Learning Rome’s history through the oldest Christian catacombs

Catacombs of San Callisto were built between 250 and 300 A.D.
Catacombs of San Callisto were built between 250 and 300 A.D.

Visiting the oldest underground tunnels in the world and going through the history of Rome are one of the unforgettable experiences everybody deserve. The charm and the beauty of this historical site lie underneath an area which still keeps an untouchable, bucolic peace between the Via Appia and the Via Ardeatina. d that Roman Catacombs, running underneath the town, were mainly used as meeting places for Christians who tried to survive persecutions. However, there is little evidence and it probably occurred in exceptional cases, such as to celebrate the Eucharist.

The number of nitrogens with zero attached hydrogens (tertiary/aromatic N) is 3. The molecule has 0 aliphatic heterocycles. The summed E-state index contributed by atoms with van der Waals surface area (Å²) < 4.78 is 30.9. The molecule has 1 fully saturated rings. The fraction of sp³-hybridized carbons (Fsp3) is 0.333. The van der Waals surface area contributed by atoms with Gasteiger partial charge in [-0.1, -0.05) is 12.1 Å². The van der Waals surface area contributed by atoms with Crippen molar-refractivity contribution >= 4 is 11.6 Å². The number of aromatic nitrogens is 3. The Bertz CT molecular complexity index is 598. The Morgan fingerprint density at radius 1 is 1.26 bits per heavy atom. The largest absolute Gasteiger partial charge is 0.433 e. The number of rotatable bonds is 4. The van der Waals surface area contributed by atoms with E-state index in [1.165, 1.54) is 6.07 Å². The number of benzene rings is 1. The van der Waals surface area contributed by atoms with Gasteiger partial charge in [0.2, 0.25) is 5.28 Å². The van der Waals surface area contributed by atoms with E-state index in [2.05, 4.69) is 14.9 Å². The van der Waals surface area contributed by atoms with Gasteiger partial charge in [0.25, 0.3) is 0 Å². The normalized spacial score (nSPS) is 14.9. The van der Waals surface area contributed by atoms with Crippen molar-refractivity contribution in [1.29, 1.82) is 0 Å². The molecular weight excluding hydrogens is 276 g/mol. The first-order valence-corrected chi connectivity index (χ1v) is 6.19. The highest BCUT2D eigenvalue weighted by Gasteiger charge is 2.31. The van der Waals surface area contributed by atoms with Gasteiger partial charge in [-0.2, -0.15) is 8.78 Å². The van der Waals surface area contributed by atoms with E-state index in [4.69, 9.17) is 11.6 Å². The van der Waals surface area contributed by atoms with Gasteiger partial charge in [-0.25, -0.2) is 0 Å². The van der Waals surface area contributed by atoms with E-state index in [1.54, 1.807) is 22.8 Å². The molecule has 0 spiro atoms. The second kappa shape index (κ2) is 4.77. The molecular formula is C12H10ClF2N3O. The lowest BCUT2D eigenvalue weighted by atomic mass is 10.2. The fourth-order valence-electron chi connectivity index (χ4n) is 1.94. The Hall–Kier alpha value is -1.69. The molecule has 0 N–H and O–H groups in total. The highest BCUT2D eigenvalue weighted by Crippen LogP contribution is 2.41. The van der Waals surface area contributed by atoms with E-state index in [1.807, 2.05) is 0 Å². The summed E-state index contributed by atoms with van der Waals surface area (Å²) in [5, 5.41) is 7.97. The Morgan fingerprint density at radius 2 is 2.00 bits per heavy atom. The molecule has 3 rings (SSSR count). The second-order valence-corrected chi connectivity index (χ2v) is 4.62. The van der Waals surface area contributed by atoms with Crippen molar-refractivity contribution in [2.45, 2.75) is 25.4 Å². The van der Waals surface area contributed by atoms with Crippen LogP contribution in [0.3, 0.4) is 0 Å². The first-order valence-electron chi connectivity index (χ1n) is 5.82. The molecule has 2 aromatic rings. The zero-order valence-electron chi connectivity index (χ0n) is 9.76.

Only later on, more studies found out that the hundreds miles of catacombs were actually burial tunnels: while pagans preferred cremation, Christians believed that being buried would have, easily, led to resurrection. This idea refused the custom of storing ashes in urns and opted for the burial of the dead. As early Christians did not own much land, catacombs became a practical, sometimes necessary, solution.

Moreover, when Emperor Constantine legalized Christianity in A.D. 313, these people could not get inspiration by persecuted martyrs anymore and, in order to show their attachment, they began making pilgrimages to their burial places in the catacombs and asking to be buried close to Saints’ tombs. Another important aspect was related to the way this place could strengthen the sense of community, connect life and death, and provide quietness during memorial ceremonies.

Read full article published by l’Italo Americano on March 26th, 2015 by Serena Perfetto : http://www.italoamericano.org/story/2015-3-25/Catacombs

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